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    Member CHUCKW's Avatar
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    Headspace on 1873 Springfield Trapdoor

    Gents,

    I have a trapdoor that I would like to shoot (with appropriate ammo) but do I need to check headspace? If so, how is this done?

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    Advisory Panel Patrick Chadwick's Avatar
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    Measure head/rim clearance, not headspace

    In my honest opinion, based on not inconsiderable experience with BP cartridge guns**.... don't bother. An 1873 Springfield has no bolt lugs to wear - it has the trapdoor. And it was made about half a century before SAAMI was created. Just check that it is clean, in particular that the recess for the cartridge rim is not clogged with prehistoric crud. And that the trapdoor latches properly. But don't let anyone convince you that if it doesn't meet a modern specification then the world is going to collapse in a puff of BP smoke. And for heavens sakes, don't go out and buy fancy expensive headspace gauges that provide no guarantee that the gun is safe.

    OK, so you're a wee bit nervous about it, otherwise you wouldn't have posted the query. So measure it the cheap and effective way:

    I am describing it here in detail, but once you have done it a couple of times you will find that you can do it in less time than it takes to read these instructions.

    Get a yard length of 1/4" x 26 threaded rod and a couple of good nuts.
    Mount the rifle horizontally in a nice, padded vice or clamp. Otherwise you are going to need three steady hands.
    With the trapdoor open, check that the firing pin can move back and does not protrude from the block. A broken firing pin, for instance, may jam in a protruding position and cause a slamfire when the block (trapdoor) is closed on a primed case.

    Half-cock the rifle, so that the firing pin is free to move back.
    Place an EMPTY unprimed case in the chamber and close the trapdoor.
    (An unprimed case, so there can be absolutely no question of it fouling the firing pin if ancient crud or damage causes the latter to protrude even a gnat's whisker from the trapdoor block when it is closed.)

    Push the threaded rod down the barrel, so that it enters the case and pushes it up against the front face of the block (trapdoor).
    Run a nut up until it is just touching the muzzle.
    With a little practice, and using one hand to hold the rod hard up against the block, you can feel when the nut starts to lift the rod off the face of the block.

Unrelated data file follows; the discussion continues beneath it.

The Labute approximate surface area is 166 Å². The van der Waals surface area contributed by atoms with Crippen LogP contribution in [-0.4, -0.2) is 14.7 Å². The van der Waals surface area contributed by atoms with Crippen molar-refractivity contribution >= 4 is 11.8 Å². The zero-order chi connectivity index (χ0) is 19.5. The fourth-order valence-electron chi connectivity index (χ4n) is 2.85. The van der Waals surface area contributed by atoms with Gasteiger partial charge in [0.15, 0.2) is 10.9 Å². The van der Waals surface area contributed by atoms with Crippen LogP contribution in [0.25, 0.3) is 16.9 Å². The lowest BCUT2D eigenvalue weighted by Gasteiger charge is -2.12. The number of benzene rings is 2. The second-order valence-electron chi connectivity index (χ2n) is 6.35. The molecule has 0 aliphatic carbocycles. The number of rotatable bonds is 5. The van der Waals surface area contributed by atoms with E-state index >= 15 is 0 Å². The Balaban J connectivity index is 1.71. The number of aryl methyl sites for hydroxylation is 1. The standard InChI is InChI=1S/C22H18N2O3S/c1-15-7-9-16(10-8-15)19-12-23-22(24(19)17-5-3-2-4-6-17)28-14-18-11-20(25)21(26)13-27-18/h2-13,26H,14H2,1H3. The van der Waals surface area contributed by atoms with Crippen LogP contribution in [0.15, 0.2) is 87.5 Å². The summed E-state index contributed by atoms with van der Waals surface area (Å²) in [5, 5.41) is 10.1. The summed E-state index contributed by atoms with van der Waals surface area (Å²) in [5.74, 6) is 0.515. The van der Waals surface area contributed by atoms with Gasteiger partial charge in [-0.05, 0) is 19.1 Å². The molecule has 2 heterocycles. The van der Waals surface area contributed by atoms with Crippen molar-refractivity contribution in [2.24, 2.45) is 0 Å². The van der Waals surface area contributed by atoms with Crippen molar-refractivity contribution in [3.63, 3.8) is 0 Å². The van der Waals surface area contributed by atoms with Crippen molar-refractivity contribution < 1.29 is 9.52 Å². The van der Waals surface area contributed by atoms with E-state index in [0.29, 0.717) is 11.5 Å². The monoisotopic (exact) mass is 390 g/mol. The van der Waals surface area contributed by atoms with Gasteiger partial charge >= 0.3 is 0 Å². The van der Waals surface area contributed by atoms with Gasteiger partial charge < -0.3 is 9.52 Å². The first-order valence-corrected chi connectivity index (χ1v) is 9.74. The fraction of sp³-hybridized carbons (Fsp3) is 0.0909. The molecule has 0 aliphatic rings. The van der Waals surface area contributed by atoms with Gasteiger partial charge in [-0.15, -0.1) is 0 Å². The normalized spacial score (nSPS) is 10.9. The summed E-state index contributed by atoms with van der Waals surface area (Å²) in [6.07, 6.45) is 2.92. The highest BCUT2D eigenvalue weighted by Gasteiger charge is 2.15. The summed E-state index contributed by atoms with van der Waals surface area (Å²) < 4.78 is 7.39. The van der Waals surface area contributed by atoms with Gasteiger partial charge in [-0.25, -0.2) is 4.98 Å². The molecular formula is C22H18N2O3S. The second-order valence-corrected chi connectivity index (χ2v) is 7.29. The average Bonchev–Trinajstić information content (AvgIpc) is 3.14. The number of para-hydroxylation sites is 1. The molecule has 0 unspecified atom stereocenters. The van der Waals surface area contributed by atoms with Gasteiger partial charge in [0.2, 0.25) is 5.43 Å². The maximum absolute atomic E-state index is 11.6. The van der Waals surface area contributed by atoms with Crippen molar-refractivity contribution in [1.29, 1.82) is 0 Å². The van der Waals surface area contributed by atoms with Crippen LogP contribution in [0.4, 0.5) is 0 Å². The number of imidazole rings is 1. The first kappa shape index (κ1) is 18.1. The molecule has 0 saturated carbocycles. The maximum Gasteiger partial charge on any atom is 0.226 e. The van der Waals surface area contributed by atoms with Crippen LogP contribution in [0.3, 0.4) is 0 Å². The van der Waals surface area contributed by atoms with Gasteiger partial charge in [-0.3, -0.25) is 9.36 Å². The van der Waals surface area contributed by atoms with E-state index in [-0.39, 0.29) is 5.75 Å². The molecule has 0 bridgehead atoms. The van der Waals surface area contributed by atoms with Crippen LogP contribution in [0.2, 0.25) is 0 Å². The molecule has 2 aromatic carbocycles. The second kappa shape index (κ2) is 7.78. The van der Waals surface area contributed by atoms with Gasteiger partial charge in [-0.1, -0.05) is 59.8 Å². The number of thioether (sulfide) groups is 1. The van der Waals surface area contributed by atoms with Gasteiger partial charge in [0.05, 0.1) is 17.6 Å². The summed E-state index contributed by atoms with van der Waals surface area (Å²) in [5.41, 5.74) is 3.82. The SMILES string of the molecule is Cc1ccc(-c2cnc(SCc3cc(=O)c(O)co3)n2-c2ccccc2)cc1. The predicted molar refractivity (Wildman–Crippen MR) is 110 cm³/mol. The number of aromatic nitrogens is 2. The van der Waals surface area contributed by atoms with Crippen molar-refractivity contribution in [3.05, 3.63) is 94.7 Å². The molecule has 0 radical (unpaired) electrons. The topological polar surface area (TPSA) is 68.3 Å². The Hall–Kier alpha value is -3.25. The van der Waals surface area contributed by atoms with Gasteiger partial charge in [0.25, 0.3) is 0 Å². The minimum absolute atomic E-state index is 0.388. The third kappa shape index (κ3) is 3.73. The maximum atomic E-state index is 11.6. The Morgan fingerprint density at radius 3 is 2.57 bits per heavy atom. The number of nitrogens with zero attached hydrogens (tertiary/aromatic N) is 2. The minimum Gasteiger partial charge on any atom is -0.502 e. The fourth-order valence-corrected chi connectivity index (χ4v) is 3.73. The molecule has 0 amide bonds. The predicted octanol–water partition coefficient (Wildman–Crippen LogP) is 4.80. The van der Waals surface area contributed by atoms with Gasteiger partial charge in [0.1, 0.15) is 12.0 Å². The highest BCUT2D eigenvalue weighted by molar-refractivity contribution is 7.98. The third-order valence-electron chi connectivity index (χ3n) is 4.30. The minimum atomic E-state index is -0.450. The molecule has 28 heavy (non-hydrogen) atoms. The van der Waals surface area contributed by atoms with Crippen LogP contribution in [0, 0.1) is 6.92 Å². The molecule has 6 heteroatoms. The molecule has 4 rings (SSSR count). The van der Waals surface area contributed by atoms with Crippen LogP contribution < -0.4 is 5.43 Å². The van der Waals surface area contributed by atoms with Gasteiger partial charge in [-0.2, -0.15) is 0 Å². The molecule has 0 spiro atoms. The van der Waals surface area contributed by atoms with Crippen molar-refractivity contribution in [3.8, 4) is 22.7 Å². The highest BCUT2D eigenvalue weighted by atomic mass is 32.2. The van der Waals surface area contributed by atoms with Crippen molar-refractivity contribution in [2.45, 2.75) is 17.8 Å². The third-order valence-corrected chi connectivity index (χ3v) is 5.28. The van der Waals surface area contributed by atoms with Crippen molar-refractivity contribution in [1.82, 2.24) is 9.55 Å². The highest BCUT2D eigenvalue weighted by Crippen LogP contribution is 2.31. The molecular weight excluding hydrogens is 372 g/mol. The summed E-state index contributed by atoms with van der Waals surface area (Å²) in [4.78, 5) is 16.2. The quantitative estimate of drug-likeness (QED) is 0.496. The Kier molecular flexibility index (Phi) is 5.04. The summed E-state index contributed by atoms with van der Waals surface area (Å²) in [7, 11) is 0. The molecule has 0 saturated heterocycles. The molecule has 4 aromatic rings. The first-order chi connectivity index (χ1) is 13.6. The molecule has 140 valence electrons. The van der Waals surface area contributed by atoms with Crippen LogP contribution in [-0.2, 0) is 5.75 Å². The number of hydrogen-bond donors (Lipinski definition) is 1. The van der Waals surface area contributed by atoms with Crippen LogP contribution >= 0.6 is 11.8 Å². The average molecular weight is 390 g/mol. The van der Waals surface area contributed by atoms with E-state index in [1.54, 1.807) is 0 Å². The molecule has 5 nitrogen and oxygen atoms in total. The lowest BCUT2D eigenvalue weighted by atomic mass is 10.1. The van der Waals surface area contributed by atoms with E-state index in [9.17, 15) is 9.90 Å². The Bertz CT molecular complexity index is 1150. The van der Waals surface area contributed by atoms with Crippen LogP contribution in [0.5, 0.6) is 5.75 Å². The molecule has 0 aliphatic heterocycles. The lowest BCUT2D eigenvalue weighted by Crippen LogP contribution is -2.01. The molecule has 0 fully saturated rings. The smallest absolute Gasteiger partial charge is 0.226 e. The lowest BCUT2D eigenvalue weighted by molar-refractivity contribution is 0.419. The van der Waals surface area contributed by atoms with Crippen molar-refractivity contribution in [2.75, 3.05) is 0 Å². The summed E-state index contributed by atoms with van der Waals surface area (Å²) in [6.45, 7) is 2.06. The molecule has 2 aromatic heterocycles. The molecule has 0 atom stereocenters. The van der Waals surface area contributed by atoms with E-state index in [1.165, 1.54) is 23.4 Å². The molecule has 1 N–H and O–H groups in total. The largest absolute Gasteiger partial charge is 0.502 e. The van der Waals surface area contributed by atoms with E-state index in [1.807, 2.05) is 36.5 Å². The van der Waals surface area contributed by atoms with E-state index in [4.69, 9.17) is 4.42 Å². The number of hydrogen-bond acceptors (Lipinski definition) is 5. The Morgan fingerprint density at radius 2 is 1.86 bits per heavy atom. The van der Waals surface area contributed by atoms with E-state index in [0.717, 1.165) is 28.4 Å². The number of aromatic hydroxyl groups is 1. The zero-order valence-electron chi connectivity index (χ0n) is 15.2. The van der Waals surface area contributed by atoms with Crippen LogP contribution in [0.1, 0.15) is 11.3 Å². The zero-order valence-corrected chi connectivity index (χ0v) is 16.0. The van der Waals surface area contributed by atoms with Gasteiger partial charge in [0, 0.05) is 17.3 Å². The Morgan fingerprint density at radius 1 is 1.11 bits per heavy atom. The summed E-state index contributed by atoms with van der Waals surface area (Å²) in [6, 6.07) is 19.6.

Now comes the tricky bit: without disturbing the position of the nut relative to the rod, pull rod + nut back a little and make a witness mark with a felt-tip pen on the nut and the rod. Now run up the second nut to lock the first nut so that the witness marks are still aligned.

    Push the threaded rod back up against the case. Open the trapdoor and push the case in as far as it will go. That will push the rod back out a teensy weensy bit. Use one hand to hold the rod still, and with the other hand EITHER measure the gap with a feeler gauge OR (my preferred method) run up the first nut until it is touching the muzzle once more. From the amount by which the nut needs to be turned you can calculate the width of the gap.

    This gap is the head clearance - the space between the front of the cartridge rim and the face of the recess. It is the relevant and real-life measurement of the clearance between the rim of the real cartridge case you are going to use and the real chamber recess into which it must fit. Not the theoretical space for a theoretical headspace gauge. Please forgive my sarcasm, but most people fire cartridges, not headspace gauges.

    My method tells you the head (or rather rim) clearance, and is accurate (with practice) to about 1/8 turn. With a 26 tpi threaded rod that is about 0.005" - and quite accurate enough for any BPCR that I have come across up to now. In fact, as long as there is a positive head clearance, the rifle will function, unless the clearance is so large that the strike of the firing pin is too short to ignite the primer. Or, of course the firing pin is too short!

    Can there be a negative head clearance? Yes, if the aforementioned chamber recess is full of dirt or you try to use a converted cartridge case from a type that has a much thicker rim. In both of these situations it will be difficult to close the trapdoor, a warning that something is wrong.